The Solano County chapter of the Sierra Club held a press conference Tuesday to express their opposition to a proposed plan, revealed in August, to build a new city east of Fairfield — a project that currently has the name California Forever.

It's still very early days for the billionaire-funded California Forever project, which has spent the last several years accumulating farmland in Solano County at a steady clip. The group appears to be aiming to put something on the ballot next fall to get county voters to allow them to rezone the land, and there will likely be a protracted war of words between them and various groups, government entities, and others before then.

The latest is the Sierra Club, the national environmental organization, which held a press conference in Fairfield Tuesday, as ABC 7 and others reported.

Princess Washington, who is mayor pro-tem of Suisun City, is also the chair of the Solano County chapter of the Sierra Club, and she excoriated the moves by California Forever's Flannery Associates as "a hostile takeover" of county land.

"Over the past 30 years, the Bay Area has lost more than 217,000 acres of [agricultural] land to development," Washington said, per ABC 7. "This is land we cannot get back once it's developed."

Flannery Associates has acquired some 52,000 acres of land which is mostly contiguous, to the tune of around $900 million — and farmers have suggested that some of the landowners were strong-armed into selling with the threat of costly litigation. (Flannery has, in fact, filed suit against some of the sellers, claiming they illegally inflated the price of the land they sold.)

The backers are Silicon Valley billionaires, including venture capitalists Michael Moritz and Marc Andreessen, LinkedIn co-founder Reid Hoffman, and Laurene Powell Jobs, among others.

The intent, they say, is to build tens of thousands of new homes and create a sustainable, walkable city.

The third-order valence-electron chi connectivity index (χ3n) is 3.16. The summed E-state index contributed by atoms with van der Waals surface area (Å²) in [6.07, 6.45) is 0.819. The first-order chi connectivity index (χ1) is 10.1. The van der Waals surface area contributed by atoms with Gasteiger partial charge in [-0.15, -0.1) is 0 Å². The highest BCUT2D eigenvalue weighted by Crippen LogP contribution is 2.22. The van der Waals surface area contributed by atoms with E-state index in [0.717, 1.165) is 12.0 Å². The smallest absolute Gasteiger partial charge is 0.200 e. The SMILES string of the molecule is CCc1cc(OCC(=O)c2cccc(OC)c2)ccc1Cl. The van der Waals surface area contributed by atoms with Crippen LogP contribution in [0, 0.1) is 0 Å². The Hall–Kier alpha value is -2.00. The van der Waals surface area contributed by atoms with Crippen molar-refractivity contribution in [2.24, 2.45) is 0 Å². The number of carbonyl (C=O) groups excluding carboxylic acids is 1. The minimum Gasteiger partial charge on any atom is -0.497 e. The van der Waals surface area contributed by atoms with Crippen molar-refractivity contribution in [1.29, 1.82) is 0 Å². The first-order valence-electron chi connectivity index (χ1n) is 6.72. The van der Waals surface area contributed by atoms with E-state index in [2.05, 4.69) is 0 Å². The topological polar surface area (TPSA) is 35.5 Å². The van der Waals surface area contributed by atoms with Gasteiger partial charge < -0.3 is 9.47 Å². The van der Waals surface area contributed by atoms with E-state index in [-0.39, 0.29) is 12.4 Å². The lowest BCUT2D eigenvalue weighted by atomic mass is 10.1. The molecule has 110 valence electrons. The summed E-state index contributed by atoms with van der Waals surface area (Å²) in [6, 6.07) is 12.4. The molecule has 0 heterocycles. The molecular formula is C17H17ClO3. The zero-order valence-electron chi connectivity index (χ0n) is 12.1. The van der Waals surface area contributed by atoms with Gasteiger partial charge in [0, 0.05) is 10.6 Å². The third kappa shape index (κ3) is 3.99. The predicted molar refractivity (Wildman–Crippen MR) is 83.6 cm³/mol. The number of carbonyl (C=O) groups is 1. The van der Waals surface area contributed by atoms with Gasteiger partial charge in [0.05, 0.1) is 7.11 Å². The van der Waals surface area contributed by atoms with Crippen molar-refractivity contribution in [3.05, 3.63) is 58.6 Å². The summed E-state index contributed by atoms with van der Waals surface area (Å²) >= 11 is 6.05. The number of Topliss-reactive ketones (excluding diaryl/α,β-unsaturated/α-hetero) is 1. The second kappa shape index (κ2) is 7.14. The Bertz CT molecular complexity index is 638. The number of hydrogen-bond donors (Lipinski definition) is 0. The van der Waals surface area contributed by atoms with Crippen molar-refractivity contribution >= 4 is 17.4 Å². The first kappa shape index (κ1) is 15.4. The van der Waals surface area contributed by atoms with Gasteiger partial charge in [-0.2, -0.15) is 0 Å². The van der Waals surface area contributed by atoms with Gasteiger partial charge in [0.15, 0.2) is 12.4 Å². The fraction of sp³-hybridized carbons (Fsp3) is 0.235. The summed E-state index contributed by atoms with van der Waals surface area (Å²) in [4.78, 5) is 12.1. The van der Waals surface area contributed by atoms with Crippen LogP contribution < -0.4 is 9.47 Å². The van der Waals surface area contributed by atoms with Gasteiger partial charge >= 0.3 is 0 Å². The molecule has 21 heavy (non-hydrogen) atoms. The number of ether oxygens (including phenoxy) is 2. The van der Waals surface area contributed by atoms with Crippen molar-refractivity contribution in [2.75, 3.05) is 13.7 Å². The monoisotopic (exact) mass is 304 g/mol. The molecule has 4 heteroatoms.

Washington had more harsh words for the project, as KPIX reports, saying, "This is a new form of neocolonialism, the sheer audacity of what money can buy."

And KPIX spoke to one of the attendees of the press conference, seventh-generation Rio Vista resident Aiden Mayhood. (Rio Vista lies just east of the proposed new city, at the eastern edge of Solano County, along the Sacramento River Delta.)

"I live in Rio Vista and we're only a town of 10,000 people," Mayhood tells the station. "We have 700 acres of [empty] land [that's] residentially zoned. There's nothing happening there. Go to places like that."

The backers of California Forever, and its visionary Jan Sramek, seem to want to create a city out of whole cloth for their own reasons. Washington tells KPIX that it's a means to skirt local development controls. "The reality is it's easier to have a blank slate than to color within the lines and that's why this happened," Washington says.

Sramek tells ABC7 that everyone at the press event was jumping to conclusions too early. "I mean I think they should wait for the overall plans before anyone is making up an opinion about the project, which is what most of the elected officials in the area are doing," Sramek says.

California Forever is opening some sort of public-relations office in Vacaville next week, so that residents can come in and ask questions. The group is also planning to host town-hall meetings in Vacaville, Fairfield, and Rio Vista next week.

Previously: 'California Forever' Group Planning New Utopian City In Solano County Faces First Legal Drama